• Public Condolences •
BY ANNE SOBLE
The News has received several letters to the editor about the recent reported suicides in the surrounding area. Some letters deal with what Malibu students may be experiencing; others conjecture about causality in specific cases; and a few address prevention of suicide in general.
Not everyone will agree with my decision not to print these letters because the writers criticize parents of the suicides, blame academic pressures, or attribute an array of issues from gender identity to personality disorders to these losses, even though not one of the writers says they personally knew the individuals, or know their families.
This does not mean that suicide, particularly teen or youth suicide, is not an important topic for public discussion. But shouldn't human decency and respect for the grieving families and friends preclude speculation about those they have lost? Social discourse can deal with the relevant issues without pointing fingers.
My own perspective is that no one can really know the final thoughts that result in an individual taking their own life unless they have been clearly stated in a final note, text or video; and even then there may be subconscious elements that remain undisclosed. To conjecture is not only an invasion of privacy, it can be cruel.
The propensity of teen and young adult suicides to have a clustering effect among friends and peer groups mandates that all families be especially alert, whether their children knew those who have taken their lives, or have heard about them. Few are the young people who do not have to face disappointment, rejection, failure, or any of the possible provocations for someone in an already vulnerable state. Most, however, develop coping mechanisms and are able to handle life's difficult turns.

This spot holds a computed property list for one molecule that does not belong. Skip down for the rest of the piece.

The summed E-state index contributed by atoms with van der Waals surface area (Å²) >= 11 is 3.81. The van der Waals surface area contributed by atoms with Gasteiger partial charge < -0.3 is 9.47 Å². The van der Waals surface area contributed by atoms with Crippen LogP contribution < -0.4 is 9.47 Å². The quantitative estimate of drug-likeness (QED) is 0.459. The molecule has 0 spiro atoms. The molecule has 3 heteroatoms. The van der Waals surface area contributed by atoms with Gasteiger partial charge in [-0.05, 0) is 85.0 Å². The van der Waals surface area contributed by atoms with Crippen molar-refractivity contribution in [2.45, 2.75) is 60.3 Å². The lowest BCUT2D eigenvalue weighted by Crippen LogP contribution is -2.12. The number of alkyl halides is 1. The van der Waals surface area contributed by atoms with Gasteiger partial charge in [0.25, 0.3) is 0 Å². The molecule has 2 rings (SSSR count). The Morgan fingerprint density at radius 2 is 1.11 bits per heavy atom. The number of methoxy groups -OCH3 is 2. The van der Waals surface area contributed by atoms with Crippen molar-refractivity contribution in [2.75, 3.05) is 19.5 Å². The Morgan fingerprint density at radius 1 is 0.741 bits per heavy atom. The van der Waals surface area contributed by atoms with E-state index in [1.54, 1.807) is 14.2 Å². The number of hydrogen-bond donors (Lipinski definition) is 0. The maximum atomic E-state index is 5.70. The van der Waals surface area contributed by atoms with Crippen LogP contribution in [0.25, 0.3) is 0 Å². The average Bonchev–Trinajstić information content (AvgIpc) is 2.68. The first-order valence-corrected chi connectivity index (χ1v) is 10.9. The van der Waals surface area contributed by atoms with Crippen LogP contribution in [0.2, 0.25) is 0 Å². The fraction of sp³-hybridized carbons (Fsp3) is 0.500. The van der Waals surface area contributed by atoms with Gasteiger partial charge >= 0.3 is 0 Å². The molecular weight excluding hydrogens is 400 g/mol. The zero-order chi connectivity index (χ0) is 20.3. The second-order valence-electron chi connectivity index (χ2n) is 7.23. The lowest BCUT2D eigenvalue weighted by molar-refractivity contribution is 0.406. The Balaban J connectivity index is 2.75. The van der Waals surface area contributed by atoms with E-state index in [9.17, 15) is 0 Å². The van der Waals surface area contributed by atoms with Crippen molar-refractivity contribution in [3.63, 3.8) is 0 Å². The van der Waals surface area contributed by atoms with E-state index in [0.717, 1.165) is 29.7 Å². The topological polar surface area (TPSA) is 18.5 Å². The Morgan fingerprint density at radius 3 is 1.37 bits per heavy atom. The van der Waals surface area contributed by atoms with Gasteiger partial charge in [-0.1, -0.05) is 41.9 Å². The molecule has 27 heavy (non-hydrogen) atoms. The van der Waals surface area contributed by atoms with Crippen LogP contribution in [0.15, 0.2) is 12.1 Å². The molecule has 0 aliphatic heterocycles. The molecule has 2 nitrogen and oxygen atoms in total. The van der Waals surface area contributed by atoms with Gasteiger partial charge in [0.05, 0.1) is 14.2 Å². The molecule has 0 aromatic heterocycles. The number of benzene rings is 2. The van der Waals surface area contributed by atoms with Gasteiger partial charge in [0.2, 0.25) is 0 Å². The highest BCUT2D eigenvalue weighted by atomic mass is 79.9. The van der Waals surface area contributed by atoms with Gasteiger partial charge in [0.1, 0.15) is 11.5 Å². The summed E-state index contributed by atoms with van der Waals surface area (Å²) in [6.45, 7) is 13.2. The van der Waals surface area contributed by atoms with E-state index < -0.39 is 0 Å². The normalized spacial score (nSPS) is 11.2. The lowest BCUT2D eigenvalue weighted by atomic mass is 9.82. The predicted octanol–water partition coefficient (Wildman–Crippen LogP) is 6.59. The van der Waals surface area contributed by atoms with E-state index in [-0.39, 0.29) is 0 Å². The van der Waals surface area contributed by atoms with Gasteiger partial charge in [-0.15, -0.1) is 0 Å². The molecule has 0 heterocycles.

Postulation about why others cannot or choose not to cope by those who have never met them, however well meaning that might be, or however extensive the proponent's professional background, may be grounded in personal biases and have the effect of rubbing salt in the already raw and gaping wounds of those left behind.
Perhaps the most fitting response to such tragedies at this point is to offer condolences for the losses. Families and friends should be allowed to go through the grieving process and be given the time and the space to address these losses in their own ways.
When they are ready, some of the family members and friends may wish to participate in the kinds of open discussions that should be ongoing in every community, not only to pinpoint specific concerns, such as school pressures, conformity issues, and personality and mental health factors, but to foster an atmosphere where every young person knows there is someone with whom they can share thoughts and feelings of inadequacy, insecurity, isolation, fear, anger and despondency.
There are no easy formulae. The issues that foster consideration of self-destruction are as unique as an individual's DNA. The need for all of us to try to be sensitive to the fact that someone may be floundering, and reach out and try to respond to what are most often silent cries, is one of the most important things one human being can do for another.